In the summer of 1997, scientists recorded a strange, loud noise originating from an area west of Chile's southern coast. They dubbed it "the bloop".
While searching for underwater volcanoes, researchers at the National Oceanic and Atmospheric Administration recorded the infamous loud, ultra-low frequency sound on hydrophones.
These underwater microphones the US Navy originally developed were 2,000 miles apart in the Pacific Ocean.
The sound, which lasted for about one minute, was one of the loudest underwater sounds ever recorded.
Below, you can listen to the bloop sped up 16 times:
Over the years, theories about the mysterious ocean sound's origin abounded.
Some suspected it was the sound of military exercises, ships, a giant squid, blue whales, or a new sea creature. After all, humans haven't explored more than 80 percent of the world's oceans.
"We considered every possibility, including animal origin," Christopher Fox, chief scientist of the Acoustic Monitoring Project of NOAA's Pacific Marine Environmental Lab, told The Atlantic for a short film about the sound in 2017.
Just what created the booming noise stumped scientists for years.
It wasn't until 2005, when NOAA embarked on an acoustical survey of the Antarctic off of South America, that scientists began to understand the bloop's origins.
Robert Dziak, from NOAA's Pacific Marine Environmental Lab, told Insider via email that by 2011 – after gathering all the data – the agency was able to definitively explain what the bloop was.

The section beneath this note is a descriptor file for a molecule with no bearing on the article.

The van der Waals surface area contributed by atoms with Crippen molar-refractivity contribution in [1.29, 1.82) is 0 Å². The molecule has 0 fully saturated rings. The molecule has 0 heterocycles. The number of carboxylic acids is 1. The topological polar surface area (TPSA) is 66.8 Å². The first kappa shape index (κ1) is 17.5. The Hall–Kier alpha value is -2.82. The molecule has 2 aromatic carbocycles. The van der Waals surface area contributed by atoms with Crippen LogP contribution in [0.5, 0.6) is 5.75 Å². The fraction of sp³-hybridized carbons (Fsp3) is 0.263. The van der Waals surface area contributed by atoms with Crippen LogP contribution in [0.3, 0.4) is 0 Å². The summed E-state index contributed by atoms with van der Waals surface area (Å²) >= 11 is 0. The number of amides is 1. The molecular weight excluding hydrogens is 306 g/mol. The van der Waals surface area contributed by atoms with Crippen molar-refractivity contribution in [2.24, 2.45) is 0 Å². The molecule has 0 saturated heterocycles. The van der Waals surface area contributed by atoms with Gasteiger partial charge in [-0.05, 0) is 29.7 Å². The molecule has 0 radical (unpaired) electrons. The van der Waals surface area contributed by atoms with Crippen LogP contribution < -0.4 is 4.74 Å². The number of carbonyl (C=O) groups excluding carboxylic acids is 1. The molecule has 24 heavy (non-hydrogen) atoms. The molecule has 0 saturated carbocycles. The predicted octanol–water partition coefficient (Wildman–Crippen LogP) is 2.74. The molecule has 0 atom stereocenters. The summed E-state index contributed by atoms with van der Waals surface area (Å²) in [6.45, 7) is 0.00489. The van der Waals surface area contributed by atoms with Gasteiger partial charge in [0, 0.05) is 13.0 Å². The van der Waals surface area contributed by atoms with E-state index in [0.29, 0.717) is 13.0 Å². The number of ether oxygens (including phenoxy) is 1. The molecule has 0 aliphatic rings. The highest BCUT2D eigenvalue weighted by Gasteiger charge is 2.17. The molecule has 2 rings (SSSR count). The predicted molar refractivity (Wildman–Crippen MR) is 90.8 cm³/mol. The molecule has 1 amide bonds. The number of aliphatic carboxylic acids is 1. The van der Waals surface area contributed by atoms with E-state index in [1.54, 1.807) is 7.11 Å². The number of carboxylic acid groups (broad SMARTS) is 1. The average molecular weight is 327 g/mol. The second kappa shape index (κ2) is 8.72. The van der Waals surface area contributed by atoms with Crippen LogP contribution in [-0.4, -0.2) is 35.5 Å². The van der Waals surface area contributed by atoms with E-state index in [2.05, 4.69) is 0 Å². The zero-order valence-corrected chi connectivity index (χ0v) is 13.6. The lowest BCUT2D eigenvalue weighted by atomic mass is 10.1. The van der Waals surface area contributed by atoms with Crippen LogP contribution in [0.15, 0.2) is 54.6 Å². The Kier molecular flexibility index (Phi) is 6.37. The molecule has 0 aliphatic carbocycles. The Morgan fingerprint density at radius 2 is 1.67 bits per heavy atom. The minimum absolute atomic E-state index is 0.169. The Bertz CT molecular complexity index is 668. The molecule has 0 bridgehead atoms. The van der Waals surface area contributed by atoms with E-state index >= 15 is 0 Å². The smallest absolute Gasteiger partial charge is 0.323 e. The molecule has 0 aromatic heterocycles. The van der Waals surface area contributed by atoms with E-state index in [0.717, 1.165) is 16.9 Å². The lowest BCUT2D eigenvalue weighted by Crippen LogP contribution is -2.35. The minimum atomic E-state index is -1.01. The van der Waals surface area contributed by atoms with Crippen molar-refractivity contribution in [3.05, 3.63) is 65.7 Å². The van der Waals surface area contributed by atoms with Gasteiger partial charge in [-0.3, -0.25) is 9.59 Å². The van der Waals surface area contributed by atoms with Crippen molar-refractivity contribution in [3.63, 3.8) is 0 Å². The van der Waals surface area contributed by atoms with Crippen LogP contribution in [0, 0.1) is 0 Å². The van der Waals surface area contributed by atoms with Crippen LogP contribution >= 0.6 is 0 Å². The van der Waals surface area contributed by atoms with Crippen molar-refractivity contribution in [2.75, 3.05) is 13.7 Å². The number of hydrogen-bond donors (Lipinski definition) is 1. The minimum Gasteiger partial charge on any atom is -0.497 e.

The official ruling: It was the sound of an icequake, created by the cracking of an ice shelf as it broke up from an Antarctic glacier.
The "sounds of ice breaking up and cracking is a dominant source of natural sound in the southern ocean," Dziak told Wired in 2012.
"Each year there are tens of thousands of what we call 'icequakes' created by the cracking and melting of sea ice and ice calving off glaciers into the ocean, and these signals are very similar in character to the bloop."
The icebergs that generated the bloop most likely were between Antarctica's Bransfield Straits and the Ross Sea, or Cape Adare, according to NOAA.
Icequakes occur when glaciers fracture in the ocean, cracking ice. The sudden cracking produces a loud pop or booming sound. With climate change, NOAA warns that icequakes are becoming more common.
Rising global temperatures melt glacial ice, creating water that can freeze again to cause an icequake.
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